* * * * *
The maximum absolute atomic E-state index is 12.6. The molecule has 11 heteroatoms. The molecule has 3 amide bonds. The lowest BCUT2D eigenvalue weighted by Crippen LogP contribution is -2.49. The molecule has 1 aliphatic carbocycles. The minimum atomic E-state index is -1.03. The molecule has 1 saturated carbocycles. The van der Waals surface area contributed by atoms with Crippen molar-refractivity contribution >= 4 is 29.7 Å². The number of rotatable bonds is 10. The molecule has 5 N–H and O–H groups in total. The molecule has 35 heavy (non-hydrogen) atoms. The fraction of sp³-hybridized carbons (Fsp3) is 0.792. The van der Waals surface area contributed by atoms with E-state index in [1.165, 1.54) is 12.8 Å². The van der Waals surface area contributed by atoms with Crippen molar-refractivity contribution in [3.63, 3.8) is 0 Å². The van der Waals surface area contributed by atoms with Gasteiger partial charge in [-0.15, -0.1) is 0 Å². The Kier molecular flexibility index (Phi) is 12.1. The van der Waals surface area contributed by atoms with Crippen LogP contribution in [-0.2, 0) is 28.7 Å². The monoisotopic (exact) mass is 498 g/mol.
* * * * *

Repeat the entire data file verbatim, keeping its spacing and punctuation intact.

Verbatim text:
The maximum absolute atomic E-state index is 12.6. The molecule has 11 heteroatoms. The molecule has 3 amide bonds. The lowest BCUT2D eigenvalue weighted by Crippen LogP contribution is -2.49. The molecule has 1 aliphatic carbocycles. The minimum atomic E-state index is -1.03. The molecule has 1 saturated carbocycles. The van der Waals surface area contributed by atoms with Crippen molar-refractivity contribution >= 4 is 29.7 Å². The number of rotatable bonds is 10. The molecule has 5 N–H and O–H groups in total. The molecule has 35 heavy (non-hydrogen) atoms. The fraction of sp³-hybridized carbons (Fsp3) is 0.792. The van der Waals surface area contributed by atoms with E-state index in [1.165, 1.54) is 12.8 Å². The van der Waals surface area contributed by atoms with Crippen molar-refractivity contribution in [3.63, 3.8) is 0 Å². The van der Waals surface area contributed by atoms with Gasteiger partial charge in [-0.15, -0.1) is 0 Å². The Kier molecular flexibility index (Phi) is 12.1. The van der Waals surface area contributed by atoms with Crippen LogP contribution in [-0.2, 0) is 28.7 Å². The monoisotopic (exact) mass is 498 g/mol.